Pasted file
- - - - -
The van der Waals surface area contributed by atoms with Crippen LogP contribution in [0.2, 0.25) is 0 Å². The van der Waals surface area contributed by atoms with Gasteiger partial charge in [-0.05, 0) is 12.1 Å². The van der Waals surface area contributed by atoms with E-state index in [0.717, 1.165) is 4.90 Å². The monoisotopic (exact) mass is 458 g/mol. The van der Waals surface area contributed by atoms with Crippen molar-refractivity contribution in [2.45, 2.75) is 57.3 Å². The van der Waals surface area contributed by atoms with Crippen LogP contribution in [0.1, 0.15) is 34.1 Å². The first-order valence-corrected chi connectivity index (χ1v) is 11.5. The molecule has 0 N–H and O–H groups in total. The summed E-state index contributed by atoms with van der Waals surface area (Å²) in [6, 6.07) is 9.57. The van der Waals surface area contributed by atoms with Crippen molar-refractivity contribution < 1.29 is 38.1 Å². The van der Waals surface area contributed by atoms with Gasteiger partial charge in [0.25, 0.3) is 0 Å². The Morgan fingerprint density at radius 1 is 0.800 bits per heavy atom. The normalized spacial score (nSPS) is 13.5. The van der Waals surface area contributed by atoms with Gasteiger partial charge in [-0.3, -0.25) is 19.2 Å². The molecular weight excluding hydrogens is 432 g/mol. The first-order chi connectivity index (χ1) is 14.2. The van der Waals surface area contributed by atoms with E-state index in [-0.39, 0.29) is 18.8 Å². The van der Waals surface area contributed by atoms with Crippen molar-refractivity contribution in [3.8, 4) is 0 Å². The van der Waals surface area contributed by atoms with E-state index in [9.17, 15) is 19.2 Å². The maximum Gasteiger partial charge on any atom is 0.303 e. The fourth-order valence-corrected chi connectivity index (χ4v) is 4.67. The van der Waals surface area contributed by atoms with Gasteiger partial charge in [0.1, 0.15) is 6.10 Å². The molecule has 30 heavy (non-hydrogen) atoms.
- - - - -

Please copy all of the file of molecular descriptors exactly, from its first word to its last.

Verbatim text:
The van der Waals surface area contributed by atoms with Crippen LogP contribution in [0.2, 0.25) is 0 Å². The van der Waals surface area contributed by atoms with Gasteiger partial charge in [-0.05, 0) is 12.1 Å². The van der Waals surface area contributed by atoms with E-state index in [0.717, 1.165) is 4.90 Å². The monoisotopic (exact) mass is 458 g/mol. The van der Waals surface area contributed by atoms with Crippen molar-refractivity contribution in [2.45, 2.75) is 57.3 Å². The van der Waals surface area contributed by atoms with Crippen LogP contribution in [0.1, 0.15) is 34.1 Å². The first-order valence-corrected chi connectivity index (χ1v) is 11.5. The molecule has 0 N–H and O–H groups in total. The summed E-state index contributed by atoms with van der Waals surface area (Å²) in [6, 6.07) is 9.57. The van der Waals surface area contributed by atoms with Crippen molar-refractivity contribution < 1.29 is 38.1 Å². The van der Waals surface area contributed by atoms with Gasteiger partial charge in [0.25, 0.3) is 0 Å². The Morgan fingerprint density at radius 1 is 0.800 bits per heavy atom. The normalized spacial score (nSPS) is 13.5. The van der Waals surface area contributed by atoms with Gasteiger partial charge in [-0.3, -0.25) is 19.2 Å². The molecular weight excluding hydrogens is 432 g/mol. The first-order chi connectivity index (χ1) is 14.2. The van der Waals surface area contributed by atoms with E-state index in [-0.39, 0.29) is 18.8 Å². The van der Waals surface area contributed by atoms with Crippen molar-refractivity contribution in [3.8, 4) is 0 Å². The van der Waals surface area contributed by atoms with E-state index in [9.17, 15) is 19.2 Å². The maximum Gasteiger partial charge on any atom is 0.303 e. The fourth-order valence-corrected chi connectivity index (χ4v) is 4.67. The van der Waals surface area contributed by atoms with Gasteiger partial charge in [0.1, 0.15) is 6.10 Å². The molecule has 30 heavy (non-hydrogen) atoms.